Doing exercises during pregnancy is perfect for your health and the growing baby. Activities such as skiing have significant benefits such as better sleep, easing back pain, happier moods, emotional stability, and increased strength. Strengthening your muscles and joints can also aid your body handle the extra weight of a baby. If you want to ski during gestation, talk to your doctor or midwife. Come up with a plan that makes you both comfortable.
Skiing Safely When Pregnant
Theirs is no exact rule on skiing when pregnant, so as long as you feel comfortable with it, you can use a chairlift when you’re pregnant. However, the NHS does recommend taking caution – especially if you’re skiing in 1st trimester when the baby is developing. The main risk is falling when pregnant or someone skis into you; if you have skied before it’s easier to take precautions, but if you’ve never skied, this isn’t the time to start.
It’s because in this period your baby is still forming. Many critical developmental milestones are occurring at this time. Its also the time when miscarriages are most common, and hence, expectant mothers should be more careful during this period. Even if you are an avid skier, it’s good to alert and listen to your body in case of any health symptoms. Ensure you remember to weigh the risks and your abilities before making a decision.
The reason why experts recommend skiing up to the 13th week of gestation, the womb emerges from the protective layer of the pelvis, making trauma from falls and sudden impacts much more possible. Therefore, skiing in the 1st half of the pregnancy is much safer than later when the belly protrudes more.
If you have been skiing and your doctor recommends you can consider the following tips as you ski:
- Practice early in the morning or evening when there are fewer people; it’s easier to slow down at this moment and also have more space.
- Give yourself more time to acclimatize to the high altitude.
- Keep warm by layering right and stay hydrated.
- Always ensure you are comfortable when skiing.
- Ensure you keep balance, as pregnancy changes your center of gravity and interferes with balance
- Get comfortable skiing boots that will keep your feet planted even for simple maneuvres
- Skiing in the cold mountain air helps you a lot with morning sickness.
- Avoid exhaustion; use little energy to ski and be cautious to avoid bumps.
- Ski when the conditions are right, not when the snow is icy, slushy, or heavy
- Be careful and take breaks often; please be conscious of your body, ensure that you are giving yourself ample time to relax and recuperate.
- Avoid skiing if your pregnancy is a high risk, like having previous miscarriages, blood pressure, bleeding, or other health issues.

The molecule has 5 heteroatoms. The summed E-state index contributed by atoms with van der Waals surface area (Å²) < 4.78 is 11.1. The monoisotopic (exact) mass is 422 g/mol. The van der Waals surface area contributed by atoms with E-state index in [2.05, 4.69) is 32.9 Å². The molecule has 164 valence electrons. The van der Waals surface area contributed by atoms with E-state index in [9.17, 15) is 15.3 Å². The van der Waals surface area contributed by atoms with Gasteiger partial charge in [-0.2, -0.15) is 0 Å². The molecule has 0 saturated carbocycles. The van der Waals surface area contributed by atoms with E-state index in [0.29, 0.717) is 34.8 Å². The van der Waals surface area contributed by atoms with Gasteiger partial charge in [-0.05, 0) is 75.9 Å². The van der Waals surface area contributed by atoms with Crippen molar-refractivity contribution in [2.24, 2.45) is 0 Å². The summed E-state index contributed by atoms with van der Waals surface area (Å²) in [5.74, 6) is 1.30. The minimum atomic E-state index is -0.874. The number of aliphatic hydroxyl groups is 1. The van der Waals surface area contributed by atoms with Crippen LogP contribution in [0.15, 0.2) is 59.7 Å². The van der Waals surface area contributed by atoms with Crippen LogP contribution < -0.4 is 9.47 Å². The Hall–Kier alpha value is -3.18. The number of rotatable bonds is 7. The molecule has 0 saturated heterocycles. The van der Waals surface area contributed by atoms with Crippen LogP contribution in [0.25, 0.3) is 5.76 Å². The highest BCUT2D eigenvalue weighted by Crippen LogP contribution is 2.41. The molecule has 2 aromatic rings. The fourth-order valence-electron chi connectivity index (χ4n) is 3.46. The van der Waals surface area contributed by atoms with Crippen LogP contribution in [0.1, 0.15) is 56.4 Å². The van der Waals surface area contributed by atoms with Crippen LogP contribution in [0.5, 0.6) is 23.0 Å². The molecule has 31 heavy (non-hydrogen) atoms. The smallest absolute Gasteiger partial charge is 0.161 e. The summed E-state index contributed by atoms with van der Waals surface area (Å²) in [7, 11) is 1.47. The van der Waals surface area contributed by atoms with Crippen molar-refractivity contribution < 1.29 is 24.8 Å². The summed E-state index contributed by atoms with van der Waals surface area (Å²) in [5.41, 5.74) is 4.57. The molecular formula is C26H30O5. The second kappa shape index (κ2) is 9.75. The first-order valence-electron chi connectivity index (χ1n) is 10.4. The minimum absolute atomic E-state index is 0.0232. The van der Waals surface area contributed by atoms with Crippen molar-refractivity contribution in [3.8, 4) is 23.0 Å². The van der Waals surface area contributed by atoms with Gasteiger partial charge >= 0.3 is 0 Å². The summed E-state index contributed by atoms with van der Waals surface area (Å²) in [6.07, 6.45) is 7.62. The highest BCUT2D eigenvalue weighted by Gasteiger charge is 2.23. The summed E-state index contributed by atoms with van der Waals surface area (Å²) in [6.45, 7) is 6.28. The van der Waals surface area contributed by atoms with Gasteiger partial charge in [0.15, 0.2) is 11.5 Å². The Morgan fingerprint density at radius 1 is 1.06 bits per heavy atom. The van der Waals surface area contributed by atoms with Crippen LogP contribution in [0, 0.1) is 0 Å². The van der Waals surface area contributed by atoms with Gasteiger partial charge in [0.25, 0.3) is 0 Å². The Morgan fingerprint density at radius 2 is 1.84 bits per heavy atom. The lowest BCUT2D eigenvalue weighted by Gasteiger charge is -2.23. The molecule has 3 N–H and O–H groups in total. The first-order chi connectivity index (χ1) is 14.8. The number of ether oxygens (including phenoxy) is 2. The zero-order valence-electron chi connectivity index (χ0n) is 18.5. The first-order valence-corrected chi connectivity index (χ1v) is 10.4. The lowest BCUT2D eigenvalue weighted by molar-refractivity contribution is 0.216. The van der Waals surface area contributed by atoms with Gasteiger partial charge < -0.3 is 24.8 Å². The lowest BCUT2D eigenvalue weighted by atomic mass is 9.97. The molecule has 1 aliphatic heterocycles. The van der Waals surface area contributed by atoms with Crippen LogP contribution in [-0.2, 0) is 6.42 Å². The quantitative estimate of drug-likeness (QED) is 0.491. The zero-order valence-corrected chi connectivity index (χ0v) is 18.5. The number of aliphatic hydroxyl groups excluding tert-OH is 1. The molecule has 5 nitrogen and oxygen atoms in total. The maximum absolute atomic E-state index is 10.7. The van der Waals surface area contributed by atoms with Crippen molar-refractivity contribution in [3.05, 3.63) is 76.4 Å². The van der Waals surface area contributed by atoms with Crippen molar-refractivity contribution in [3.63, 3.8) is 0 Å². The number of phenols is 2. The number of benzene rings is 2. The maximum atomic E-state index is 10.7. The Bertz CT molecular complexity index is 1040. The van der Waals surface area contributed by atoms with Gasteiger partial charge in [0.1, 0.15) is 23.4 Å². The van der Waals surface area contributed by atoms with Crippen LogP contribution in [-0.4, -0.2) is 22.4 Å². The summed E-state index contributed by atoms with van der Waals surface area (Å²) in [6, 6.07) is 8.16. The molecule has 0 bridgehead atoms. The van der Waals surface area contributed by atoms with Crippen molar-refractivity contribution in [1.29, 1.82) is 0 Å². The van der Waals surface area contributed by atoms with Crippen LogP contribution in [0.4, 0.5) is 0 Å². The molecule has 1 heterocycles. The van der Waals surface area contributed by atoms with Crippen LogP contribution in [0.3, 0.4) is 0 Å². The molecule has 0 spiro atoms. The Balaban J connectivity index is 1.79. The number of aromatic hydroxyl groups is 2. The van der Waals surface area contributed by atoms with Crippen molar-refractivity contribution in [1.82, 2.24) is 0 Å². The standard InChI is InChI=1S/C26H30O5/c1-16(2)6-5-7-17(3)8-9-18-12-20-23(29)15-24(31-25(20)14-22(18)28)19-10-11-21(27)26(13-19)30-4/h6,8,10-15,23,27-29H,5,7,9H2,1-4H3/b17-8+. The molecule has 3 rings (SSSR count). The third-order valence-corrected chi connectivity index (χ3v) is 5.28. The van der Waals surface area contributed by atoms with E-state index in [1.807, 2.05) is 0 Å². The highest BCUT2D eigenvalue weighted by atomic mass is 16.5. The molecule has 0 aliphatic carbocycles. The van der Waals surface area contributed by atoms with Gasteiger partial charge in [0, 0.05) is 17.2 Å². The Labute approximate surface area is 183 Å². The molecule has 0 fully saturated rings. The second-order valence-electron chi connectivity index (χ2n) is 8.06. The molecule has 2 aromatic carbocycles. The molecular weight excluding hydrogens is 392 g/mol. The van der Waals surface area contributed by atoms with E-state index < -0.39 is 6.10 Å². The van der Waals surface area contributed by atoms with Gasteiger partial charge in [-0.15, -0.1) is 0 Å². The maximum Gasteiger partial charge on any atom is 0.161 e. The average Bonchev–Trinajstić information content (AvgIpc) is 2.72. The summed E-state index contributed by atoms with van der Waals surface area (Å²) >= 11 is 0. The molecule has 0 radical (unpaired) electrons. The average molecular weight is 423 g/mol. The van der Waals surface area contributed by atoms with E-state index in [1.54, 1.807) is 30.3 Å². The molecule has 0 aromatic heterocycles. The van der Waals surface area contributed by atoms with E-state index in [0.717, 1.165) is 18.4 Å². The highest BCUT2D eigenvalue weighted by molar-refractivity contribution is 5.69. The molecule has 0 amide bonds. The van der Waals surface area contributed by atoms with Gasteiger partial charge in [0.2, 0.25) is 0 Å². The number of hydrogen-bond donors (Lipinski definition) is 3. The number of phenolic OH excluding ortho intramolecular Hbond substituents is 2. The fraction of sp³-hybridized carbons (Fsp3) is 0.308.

- Avoid speeding; there’s no need to speed down the slope and increase the risk of you hurting yourself. Short cross country skiing sessions can be better than a short dash down a slope as long as you don’t overexert yourself
According to the American Pregnancy Association, it’s risky to ski while pregnant, and they do not recommend it, among other activities. Risk factors exist on slopes beyond the control, even for best skiers, and in case of a fall or collision, it can be severe on the mother and the baby. Skiing involves speed, momentum, slippery surfaces, lift towers, trails, and objects like trees.
Falling Can Have Domino Effects
Specific dangers from falls can lead to placental abruption, premature contractions, and even miscarriage after skiing. Balance also tends to be an issue, especially as the belly grows, which increases the possibility of falling. Again, your tendons and ligaments may be affected by the increase in hormones during your pregnancy. These parts can become much looser due to a relaxin hormone, making it more challenging to control while skiing.
Additionally, the sheer force is still an issue as you ski while pregnant. Under shear force, the outside of the body stops moving before the internal organs do, causing separation of the uterus and the placenta. The results lead to a miscarriage. Speed can be a factor leading to shear and the rate at which you decelerate effects. On the mountains, shear force doesn’t require a fall or crash, but stopping short can create significant impact causing harm.
There is also less oxygen at high heights, which can impact the amount of oxygen the baby receives. The insufficient oxygen at high altitudes puts stress on your organs and, by extension, your baby. The change in height due to the hormones can leave you feeling nauseous. The altitude illness can cause vomiting and loss of appetite, and the baby may not get the required nutrients.
Whether or not you should use a chairlift during your gestation depends mainly on how far along you are in the pregnancy. Skiing can be relatively safe for some mothers; however, there are many risks to consider before getting on the chair lift. As per my opinion, it’s unsafe to ski while pregnant whether you are an expert or just starting. There are still better and safe exercises that you can carry out and remain healthy during pregnancy.